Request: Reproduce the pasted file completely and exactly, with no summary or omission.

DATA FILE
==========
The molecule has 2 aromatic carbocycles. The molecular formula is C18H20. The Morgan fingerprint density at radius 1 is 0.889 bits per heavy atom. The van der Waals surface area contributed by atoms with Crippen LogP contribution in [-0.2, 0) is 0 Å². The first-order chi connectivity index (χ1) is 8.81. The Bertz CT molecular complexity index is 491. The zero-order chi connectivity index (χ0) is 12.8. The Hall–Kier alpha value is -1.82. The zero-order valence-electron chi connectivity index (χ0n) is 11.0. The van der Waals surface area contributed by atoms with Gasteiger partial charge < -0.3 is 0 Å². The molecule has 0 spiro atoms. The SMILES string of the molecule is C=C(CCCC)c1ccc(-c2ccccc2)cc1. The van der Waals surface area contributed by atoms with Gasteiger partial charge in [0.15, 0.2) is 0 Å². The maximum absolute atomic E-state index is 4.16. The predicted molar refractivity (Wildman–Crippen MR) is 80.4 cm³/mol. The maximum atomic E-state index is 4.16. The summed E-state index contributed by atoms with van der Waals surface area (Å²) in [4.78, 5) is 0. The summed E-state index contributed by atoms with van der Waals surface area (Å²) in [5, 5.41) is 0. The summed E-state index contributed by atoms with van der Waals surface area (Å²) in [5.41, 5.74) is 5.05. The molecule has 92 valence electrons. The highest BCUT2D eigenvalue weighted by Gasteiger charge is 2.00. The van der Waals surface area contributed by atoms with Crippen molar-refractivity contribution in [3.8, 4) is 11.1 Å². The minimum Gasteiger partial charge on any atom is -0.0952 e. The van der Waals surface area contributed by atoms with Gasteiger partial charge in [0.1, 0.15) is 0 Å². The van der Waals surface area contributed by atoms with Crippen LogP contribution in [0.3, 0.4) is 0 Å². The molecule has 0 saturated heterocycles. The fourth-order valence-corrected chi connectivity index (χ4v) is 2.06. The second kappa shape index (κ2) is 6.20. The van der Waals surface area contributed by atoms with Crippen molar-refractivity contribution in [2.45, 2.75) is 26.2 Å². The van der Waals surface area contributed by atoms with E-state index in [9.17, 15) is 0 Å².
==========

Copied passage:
The molecule has 2 aromatic carbocycles. The molecular formula is C18H20. The Morgan fingerprint density at radius 1 is 0.889 bits per heavy atom. The van der Waals surface area contributed by atoms with Crippen LogP contribution in [-0.2, 0) is 0 Å². The first-order chi connectivity index (χ1) is 8.81. The Bertz CT molecular complexity index is 491. The zero-order chi connectivity index (χ0) is 12.8. The Hall–Kier alpha value is -1.82. The zero-order valence-electron chi connectivity index (χ0n) is 11.0. The van der Waals surface area contributed by atoms with Gasteiger partial charge < -0.3 is 0 Å². The molecule has 0 spiro atoms. The SMILES string of the molecule is C=C(CCCC)c1ccc(-c2ccccc2)cc1. The van der Waals surface area contributed by atoms with Gasteiger partial charge in [0.15, 0.2) is 0 Å². The maximum absolute atomic E-state index is 4.16. The predicted molar refractivity (Wildman–Crippen MR) is 80.4 cm³/mol. The maximum atomic E-state index is 4.16. The summed E-state index contributed by atoms with van der Waals surface area (Å²) in [4.78, 5) is 0. The summed E-state index contributed by atoms with van der Waals surface area (Å²) in [5, 5.41) is 0. The summed E-state index contributed by atoms with van der Waals surface area (Å²) in [5.41, 5.74) is 5.05. The molecule has 92 valence electrons. The highest BCUT2D eigenvalue weighted by Gasteiger charge is 2.00. The van der Waals surface area contributed by atoms with Crippen molar-refractivity contribution in [3.8, 4) is 11.1 Å². The minimum Gasteiger partial charge on any atom is -0.0952 e. The van der Waals surface area contributed by atoms with Gasteiger partial charge in [0.1, 0.15) is 0 Å². The van der Waals surface area contributed by atoms with Crippen LogP contribution in [0.3, 0.4) is 0 Å². The molecule has 0 saturated heterocycles. The fourth-order valence-corrected chi connectivity index (χ4v) is 2.06. The second kappa shape index (κ2) is 6.20. The van der Waals surface area contributed by atoms with Crippen molar-refractivity contribution in [2.45, 2.75) is 26.2 Å². The van der Waals surface area contributed by atoms with E-state index in [9.17, 15) is 0 Å².